4. Promotion – Expenditures are lower and aimed at reinforcing the brand image for continued products.
Product Life Cycle Stages
The product during its life cycle goes through many phases, involves many professional disciplines, and requires many skills, tools and processes.
Product life cycle (PLC) has to do with the life of a product in the market with respect to business/commercial costs and sales measures; whereas product lifecycle management (PLM) has more to do with managing descriptions and properties of a product through its development and useful life, mainly from a business/engineering point of view.
To say that a product has a life cycle is to assert four things:
(1) That products have a limited life.
(2) Product sales pass through distinct stages, each posing different challenges, opportunities, and problems to the seller.
(3) Profits rise and fall at different stages of product life cycle.
(4) Products require different marketing, financial, manufacturing, purchasing, and human resource strategies in each life cycle stage.
The different stages in a product life cycle are:
1. Market Introduction Stage:
i. Cost is high
ii. Sales volume low
iii. No/little competition – competitive manufacturers watch for acceptance/segment growth losses
iv. Demand has to be created
v. Customers have to be prompted to try the product.
2. Growth Stage:
i. Costs reduced due to economies of scale
ii. Sales volume increases significantly
iv. Public awareness
v. Competition begins to increase with a few new players in establishing market
vi. Prices to maximize market share.
3. Mature Stage:
i. Costs are very low as product is well established in market & no need for publicity.
ii. Sales volume peaks
iii. Increase in competitive offerings
iv. Prices tend to drop due to the proliferation of competing products
v. Brand differentiation, feature diversification, as each player seeks to differentiate from competition with “how much benefit” is offered
vi. Industrial profits go down.
4. Decline or Stability Stage:
i. Costs become counter-optimal
ii. Sales volume decline or stabilize
iii. Prices, profitability diminish
iv. Profit becomes more a challenge of production/distribution efficiency than increased sales.
Product Life Cycle Stages – With Pricing Strategies at each Stage of Product Life Cycle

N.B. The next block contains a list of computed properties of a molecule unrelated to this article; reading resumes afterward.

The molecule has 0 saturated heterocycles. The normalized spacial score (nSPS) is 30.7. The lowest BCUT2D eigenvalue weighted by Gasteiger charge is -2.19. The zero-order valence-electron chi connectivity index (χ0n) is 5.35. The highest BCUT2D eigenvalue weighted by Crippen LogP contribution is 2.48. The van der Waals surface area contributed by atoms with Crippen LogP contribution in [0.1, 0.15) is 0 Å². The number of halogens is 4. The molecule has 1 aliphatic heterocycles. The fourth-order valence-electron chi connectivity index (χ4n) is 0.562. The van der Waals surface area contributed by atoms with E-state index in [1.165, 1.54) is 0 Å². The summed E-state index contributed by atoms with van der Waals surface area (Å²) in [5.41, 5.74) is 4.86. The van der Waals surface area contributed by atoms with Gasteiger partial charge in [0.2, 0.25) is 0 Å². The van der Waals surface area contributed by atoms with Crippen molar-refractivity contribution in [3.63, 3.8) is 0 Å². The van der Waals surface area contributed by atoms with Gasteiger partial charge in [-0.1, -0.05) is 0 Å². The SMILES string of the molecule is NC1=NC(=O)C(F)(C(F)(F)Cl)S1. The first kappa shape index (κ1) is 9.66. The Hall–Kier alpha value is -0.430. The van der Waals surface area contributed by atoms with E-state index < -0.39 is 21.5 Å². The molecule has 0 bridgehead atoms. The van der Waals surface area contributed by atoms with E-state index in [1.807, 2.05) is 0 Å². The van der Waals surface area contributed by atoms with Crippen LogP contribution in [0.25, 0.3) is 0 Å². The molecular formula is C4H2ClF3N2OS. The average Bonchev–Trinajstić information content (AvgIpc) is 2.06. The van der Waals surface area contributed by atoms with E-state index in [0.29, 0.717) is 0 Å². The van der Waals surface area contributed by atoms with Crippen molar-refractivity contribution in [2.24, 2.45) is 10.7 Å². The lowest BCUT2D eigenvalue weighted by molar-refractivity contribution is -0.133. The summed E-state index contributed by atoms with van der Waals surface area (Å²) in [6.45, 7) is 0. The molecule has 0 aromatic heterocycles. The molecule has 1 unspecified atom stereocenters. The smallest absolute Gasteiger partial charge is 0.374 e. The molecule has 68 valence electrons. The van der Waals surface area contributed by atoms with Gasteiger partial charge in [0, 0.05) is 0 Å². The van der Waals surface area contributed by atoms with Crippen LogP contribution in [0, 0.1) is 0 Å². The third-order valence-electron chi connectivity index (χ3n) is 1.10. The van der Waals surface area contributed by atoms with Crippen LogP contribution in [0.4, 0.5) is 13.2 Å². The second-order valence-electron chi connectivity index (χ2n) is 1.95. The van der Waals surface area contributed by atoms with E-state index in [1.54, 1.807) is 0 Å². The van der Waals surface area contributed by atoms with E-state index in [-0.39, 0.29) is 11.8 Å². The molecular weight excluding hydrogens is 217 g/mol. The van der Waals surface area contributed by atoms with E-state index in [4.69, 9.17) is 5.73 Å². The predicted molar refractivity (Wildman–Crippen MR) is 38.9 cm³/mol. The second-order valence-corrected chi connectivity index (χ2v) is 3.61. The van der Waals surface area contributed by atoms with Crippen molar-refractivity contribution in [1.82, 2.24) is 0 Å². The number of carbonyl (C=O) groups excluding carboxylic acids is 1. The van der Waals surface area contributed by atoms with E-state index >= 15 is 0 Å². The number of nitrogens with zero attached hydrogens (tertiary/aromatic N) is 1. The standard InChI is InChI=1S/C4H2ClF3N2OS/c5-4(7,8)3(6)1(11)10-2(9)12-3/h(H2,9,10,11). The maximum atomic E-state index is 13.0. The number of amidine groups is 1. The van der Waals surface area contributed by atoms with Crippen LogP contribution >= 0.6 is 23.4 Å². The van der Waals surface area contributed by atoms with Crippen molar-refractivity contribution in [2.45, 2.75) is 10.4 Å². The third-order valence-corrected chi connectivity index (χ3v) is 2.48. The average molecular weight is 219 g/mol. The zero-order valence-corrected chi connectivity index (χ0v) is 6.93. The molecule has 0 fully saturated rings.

The pricing strategies followed by a firm would vary from stage to stage over the life cycle of a product, depending upon the market conditions.
(1) Pricing at the Introduction Stage (Pricing of New Products):
The introduction of a new product will pose a challenging problem for any firm. In the case of new products there is no past information for ascertaining trends and consumer reaction.
In pricing a new product, generally two types of strategies are suggested:
(i) Skimming price policy, and
(ii) Penetration price policy.
(i) Skim the Cream Pricing or Skimming Pricing:
It involves setting a very high price so that in the initial stages the cream of demand may be skimmed, and enormous profits made for an indefinite period, or the price may be lowered later in order to tap other segments of the market.
By this method the investment made in the product may be quickly realised. Cream skimming is probably most effective with a highly distinctive or differentiated product which is aggressively promoted in the early stages of its life cycle.
There are four main reasons for the use of skimming price policy for new and distinctive product:
(a) The quality of the product that can be sold is likely to be less affected by price in the early stages than it will be when the product is full grown and limitation has had time to take effect. This is the period when promotion can have the greatest effect on sales.
(b) Skimming price policy takes the cream of the market at a high price before attempting to penetrate the more price-sensitive segments of the market. This means that more money can be got from those who don’t care how much they pay, while building up experience to hit the big mass market with tempting prices.
(c) This policy can be used to manage the demand of the product in the initial stages. It is easier to start with a higher price and reduce it later, depending upon market conditions.
(d) Higher initial prices will help in recouping the costs of product development early.
(ii) Penetrating Pricing (Low Pricing) Strategy: